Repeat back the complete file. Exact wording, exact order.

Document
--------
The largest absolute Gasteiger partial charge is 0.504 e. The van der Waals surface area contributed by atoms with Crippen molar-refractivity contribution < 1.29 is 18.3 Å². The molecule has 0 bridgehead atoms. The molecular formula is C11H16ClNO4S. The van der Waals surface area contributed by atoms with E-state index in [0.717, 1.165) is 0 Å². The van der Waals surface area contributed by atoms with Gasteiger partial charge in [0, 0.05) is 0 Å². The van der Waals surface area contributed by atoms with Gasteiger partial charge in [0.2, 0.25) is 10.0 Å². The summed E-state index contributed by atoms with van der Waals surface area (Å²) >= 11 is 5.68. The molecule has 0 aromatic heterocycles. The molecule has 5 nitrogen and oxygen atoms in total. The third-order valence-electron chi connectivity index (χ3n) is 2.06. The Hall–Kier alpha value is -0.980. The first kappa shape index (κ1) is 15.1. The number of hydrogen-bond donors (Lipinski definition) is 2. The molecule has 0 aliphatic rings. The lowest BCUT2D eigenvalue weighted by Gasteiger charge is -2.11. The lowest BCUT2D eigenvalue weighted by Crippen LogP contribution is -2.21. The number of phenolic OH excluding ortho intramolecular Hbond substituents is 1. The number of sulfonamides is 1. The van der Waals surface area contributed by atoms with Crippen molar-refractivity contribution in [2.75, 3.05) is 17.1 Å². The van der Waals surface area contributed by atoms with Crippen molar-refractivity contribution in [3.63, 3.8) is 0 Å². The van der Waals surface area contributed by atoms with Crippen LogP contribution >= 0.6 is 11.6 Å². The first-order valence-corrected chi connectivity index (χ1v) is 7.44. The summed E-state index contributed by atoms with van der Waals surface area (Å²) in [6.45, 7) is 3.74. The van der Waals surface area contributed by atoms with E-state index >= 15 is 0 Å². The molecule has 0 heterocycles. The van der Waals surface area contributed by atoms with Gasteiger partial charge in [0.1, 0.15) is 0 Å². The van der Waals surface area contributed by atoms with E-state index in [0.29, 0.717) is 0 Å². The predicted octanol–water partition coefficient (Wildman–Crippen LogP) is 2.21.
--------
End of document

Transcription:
The largest absolute Gasteiger partial charge is 0.504 e. The van der Waals surface area contributed by atoms with Crippen molar-refractivity contribution < 1.29 is 18.3 Å². The molecule has 0 bridgehead atoms. The molecular formula is C11H16ClNO4S. The van der Waals surface area contributed by atoms with E-state index in [0.717, 1.165) is 0 Å². The van der Waals surface area contributed by atoms with Gasteiger partial charge in [0, 0.05) is 0 Å². The van der Waals surface area contributed by atoms with Gasteiger partial charge in [0.2, 0.25) is 10.0 Å². The summed E-state index contributed by atoms with van der Waals surface area (Å²) >= 11 is 5.68. The molecule has 0 aromatic heterocycles. The molecule has 5 nitrogen and oxygen atoms in total. The third-order valence-electron chi connectivity index (χ3n) is 2.06. The Hall–Kier alpha value is -0.980. The first kappa shape index (κ1) is 15.1. The number of hydrogen-bond donors (Lipinski definition) is 2. The molecule has 0 aliphatic rings. The lowest BCUT2D eigenvalue weighted by Gasteiger charge is -2.11. The lowest BCUT2D eigenvalue weighted by Crippen LogP contribution is -2.21. The number of phenolic OH excluding ortho intramolecular Hbond substituents is 1. The number of sulfonamides is 1. The van der Waals surface area contributed by atoms with Crippen molar-refractivity contribution in [2.75, 3.05) is 17.1 Å². The van der Waals surface area contributed by atoms with Crippen molar-refractivity contribution in [3.63, 3.8) is 0 Å². The van der Waals surface area contributed by atoms with Crippen LogP contribution >= 0.6 is 11.6 Å². The first-order valence-corrected chi connectivity index (χ1v) is 7.44. The summed E-state index contributed by atoms with van der Waals surface area (Å²) in [6.45, 7) is 3.74. The van der Waals surface area contributed by atoms with E-state index >= 15 is 0 Å². The molecule has 0 heterocycles. The van der Waals surface area contributed by atoms with Gasteiger partial charge in [0.1, 0.15) is 0 Å². The van der Waals surface area contributed by atoms with E-state index in [0.29, 0.717) is 0 Å². The predicted octanol–water partition coefficient (Wildman–Crippen LogP) is 2.21.